Overall rating: 5/5
McLaren revives the evocative Long Tail name from its motorsport past to create a sensational, limited-production flagship to its supercar range. Lighter by 100kg, with completely revised aerodynamics and slightly longer than the 650S it's based on, the 675LT ups the intensity over its already phenomenal relation. It's irrelevant what we say in this review, as it's already sold out - the 500 owners are very lucky indeed.
In the metal 5/5
McLaren had a problem. After its F1 road car conquered motorsport (despite the firm's insistence that it never had plans to turn it into a racing car), the competition caught up. Develop or die; and McLaren developed. The F1 GTR was turned into the F1 GT or as it's better known, the 'Longtail'. It was much more than just a lengthened (by a not insignificant 600mm) and aerodynamically optimised F1, as the F1 GT was extensively revised under that new, longer, 100mm wider body with increased front and rear tracks, bigger wheels, a new and larger roof snorkel and, on the homologation road cars, no air restrictor to allow the full 636hp.
The 675LT follows that same brief, though without the need to homologate for racing. Just 500 will be built and all are already accounted for. The 675LT is not quite as lengthy as its namesake, the overall stretch just 34mm, though the changes elsewhere are just as extensive. It's 100kg lighter for a start, which was no easy task given the already lightweight construction of the McLaren 650S. From the A-pillar back all the bodywork is unique and built in carbon fibre; the rear track has been increased; the rear diffuser is larger; and there's a 50 per cent increase in size for the rear spoiler/airbrake. There's a new front splitter too, again in carbon fibre, and it's some 80 per cent bigger than that on the 650S. All these changes mean a significant increase in downforce.
Inside, the changes are less obvious; the window switches have been re-positioned to the doors (saving weight in the wiring loom), while other weight saving measures including thinner glass, a titanium exhaust system, lightweight wishbones and uprights and a polycarbonate engine cover; even the bolts holding on McLaren's lightest alloy wheel are made of titanium and the full set of bolts saves 780g. The attention to detail is staggering, the execution exemplary, the LT's changes creating a more visually arresting supercar, which some within McLaren admit is perhaps a little bit too close in performance to the P1 for comfort.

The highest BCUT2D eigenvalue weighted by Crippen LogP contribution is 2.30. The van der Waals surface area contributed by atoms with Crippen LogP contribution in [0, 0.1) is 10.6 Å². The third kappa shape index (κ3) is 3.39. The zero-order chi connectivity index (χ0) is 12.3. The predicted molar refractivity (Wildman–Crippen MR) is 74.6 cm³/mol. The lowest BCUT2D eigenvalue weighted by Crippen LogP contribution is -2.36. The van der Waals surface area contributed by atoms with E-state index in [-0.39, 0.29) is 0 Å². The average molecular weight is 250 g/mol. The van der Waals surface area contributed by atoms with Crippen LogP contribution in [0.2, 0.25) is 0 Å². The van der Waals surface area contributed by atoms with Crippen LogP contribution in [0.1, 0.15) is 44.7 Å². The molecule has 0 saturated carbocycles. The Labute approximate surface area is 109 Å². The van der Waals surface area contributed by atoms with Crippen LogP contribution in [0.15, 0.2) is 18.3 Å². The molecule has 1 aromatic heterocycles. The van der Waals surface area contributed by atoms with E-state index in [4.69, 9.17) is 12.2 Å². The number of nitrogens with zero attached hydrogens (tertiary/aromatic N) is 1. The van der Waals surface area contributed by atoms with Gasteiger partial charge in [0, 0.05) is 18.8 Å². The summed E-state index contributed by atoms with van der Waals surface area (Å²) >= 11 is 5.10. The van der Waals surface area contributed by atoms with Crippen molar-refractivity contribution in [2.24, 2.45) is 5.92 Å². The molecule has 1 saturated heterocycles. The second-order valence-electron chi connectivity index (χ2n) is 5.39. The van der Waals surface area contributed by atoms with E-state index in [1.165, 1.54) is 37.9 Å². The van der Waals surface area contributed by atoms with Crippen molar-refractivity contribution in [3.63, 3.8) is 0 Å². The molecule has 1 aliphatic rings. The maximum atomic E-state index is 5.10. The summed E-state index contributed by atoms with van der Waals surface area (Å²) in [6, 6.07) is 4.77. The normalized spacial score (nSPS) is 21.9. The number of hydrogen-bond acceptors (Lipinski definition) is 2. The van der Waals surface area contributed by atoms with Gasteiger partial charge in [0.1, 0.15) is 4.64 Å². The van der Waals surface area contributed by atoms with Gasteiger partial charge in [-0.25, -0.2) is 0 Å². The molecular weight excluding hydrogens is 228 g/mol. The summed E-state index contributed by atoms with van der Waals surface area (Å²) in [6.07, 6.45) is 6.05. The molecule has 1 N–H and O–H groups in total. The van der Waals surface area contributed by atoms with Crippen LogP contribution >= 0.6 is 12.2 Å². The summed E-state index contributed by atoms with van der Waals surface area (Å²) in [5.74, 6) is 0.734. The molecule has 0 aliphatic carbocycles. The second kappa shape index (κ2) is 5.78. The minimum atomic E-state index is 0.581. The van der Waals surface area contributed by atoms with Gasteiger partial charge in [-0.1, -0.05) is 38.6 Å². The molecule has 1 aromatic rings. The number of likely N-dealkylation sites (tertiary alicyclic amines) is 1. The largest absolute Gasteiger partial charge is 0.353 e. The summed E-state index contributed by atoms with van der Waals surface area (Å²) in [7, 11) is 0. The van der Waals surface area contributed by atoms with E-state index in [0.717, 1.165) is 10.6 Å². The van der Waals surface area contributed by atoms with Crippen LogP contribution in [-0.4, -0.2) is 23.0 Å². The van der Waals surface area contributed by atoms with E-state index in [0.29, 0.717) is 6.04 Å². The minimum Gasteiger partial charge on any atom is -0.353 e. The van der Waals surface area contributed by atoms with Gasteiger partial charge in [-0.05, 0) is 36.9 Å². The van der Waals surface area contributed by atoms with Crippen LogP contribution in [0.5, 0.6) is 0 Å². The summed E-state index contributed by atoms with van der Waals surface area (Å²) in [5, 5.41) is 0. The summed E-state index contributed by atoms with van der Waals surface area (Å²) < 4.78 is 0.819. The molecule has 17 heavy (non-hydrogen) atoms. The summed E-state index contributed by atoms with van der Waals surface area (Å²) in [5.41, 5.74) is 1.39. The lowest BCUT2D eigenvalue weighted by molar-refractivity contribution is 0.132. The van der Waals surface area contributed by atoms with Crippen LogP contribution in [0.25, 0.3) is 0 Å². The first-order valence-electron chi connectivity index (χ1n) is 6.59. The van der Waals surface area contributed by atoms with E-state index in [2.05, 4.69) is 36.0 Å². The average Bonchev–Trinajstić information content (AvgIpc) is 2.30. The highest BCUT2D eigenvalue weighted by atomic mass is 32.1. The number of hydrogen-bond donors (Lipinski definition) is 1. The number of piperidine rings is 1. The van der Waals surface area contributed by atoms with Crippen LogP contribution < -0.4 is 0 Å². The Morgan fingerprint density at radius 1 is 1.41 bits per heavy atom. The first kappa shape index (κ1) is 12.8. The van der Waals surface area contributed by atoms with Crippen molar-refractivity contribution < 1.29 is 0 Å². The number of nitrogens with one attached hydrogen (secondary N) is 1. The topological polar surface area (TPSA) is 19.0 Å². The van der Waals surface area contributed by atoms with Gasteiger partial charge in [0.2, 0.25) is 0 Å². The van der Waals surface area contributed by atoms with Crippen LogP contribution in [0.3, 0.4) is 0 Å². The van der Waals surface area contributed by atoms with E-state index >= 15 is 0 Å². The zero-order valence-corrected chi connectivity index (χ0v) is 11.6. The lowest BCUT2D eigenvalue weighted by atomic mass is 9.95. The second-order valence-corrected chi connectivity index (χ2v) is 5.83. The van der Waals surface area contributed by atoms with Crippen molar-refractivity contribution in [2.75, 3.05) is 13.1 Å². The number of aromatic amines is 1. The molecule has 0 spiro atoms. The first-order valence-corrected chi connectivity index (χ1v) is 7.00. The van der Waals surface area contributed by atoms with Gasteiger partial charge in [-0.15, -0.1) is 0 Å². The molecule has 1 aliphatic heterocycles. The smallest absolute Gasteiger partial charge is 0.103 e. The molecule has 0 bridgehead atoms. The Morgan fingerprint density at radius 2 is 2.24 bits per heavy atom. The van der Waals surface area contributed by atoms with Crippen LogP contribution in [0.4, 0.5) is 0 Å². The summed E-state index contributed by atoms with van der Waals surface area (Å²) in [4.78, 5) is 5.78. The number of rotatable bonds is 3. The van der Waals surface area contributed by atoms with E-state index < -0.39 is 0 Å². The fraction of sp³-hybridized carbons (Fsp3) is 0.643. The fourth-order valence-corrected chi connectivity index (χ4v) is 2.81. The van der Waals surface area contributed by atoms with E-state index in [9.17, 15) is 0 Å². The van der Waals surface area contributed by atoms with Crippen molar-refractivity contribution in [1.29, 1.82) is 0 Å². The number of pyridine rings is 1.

Driving it 5/5
Just 25hp separates the 675LT from it 650S relation, for an overall total of 675hp. It is shifting 100kg less mass though, and that translates to even more eye-widening performance. Nobody is likely to get out of a 650S and say it needs more performance, but that's exactly what the 675LT delivers. The engine has been extensively reworked, with inertia removed thanks to lighter con rods. Some 50 per cent of the engine's components having being redesigned for use in the 675LT. The result is obvious as soon as you start it. The 675LT is meant to be a more visceral car, so the engine mounts are harder and there's less sound deadening inside the cabin, and the 3.8-litre twin-turbo V8 is immediately more intense, with some vibration and resonance apparent. It's neither intrusive, nor overbearing, but a welcome, rousing accompaniment and fitting for such a track-focused machine.
Sitting in the deeply bolstered sports seats clutching the steering wheel it's apparent that the changes to the steering ratio for faster response have worked. There is an immediacy to the wheel that's initially surprising. The lighter suspension borrows bits from the McLaren P1; with a 20mm increase in track and more focused geometry there's a greater feeling of connection, even on the smooth surface of Silverstone's three-kilometre long International Circuit. Spring rates are some 27 per cent higher at the front and 63 per cent at the rear for improved control. The ESC stability control function has now been separated from the different drive modes, allowing a step from partially on in ESC Dynamic mode, working in the background, to fully off. The 675LT features the latest generation of McLaren's ProActive Chassis Control, with unique settings to suit the more hardcore nature of the 675LT's make-up, while unique Pirelli P Zero Trofeo R tyres, with a stiffer internal structure, add to the increased focus, too.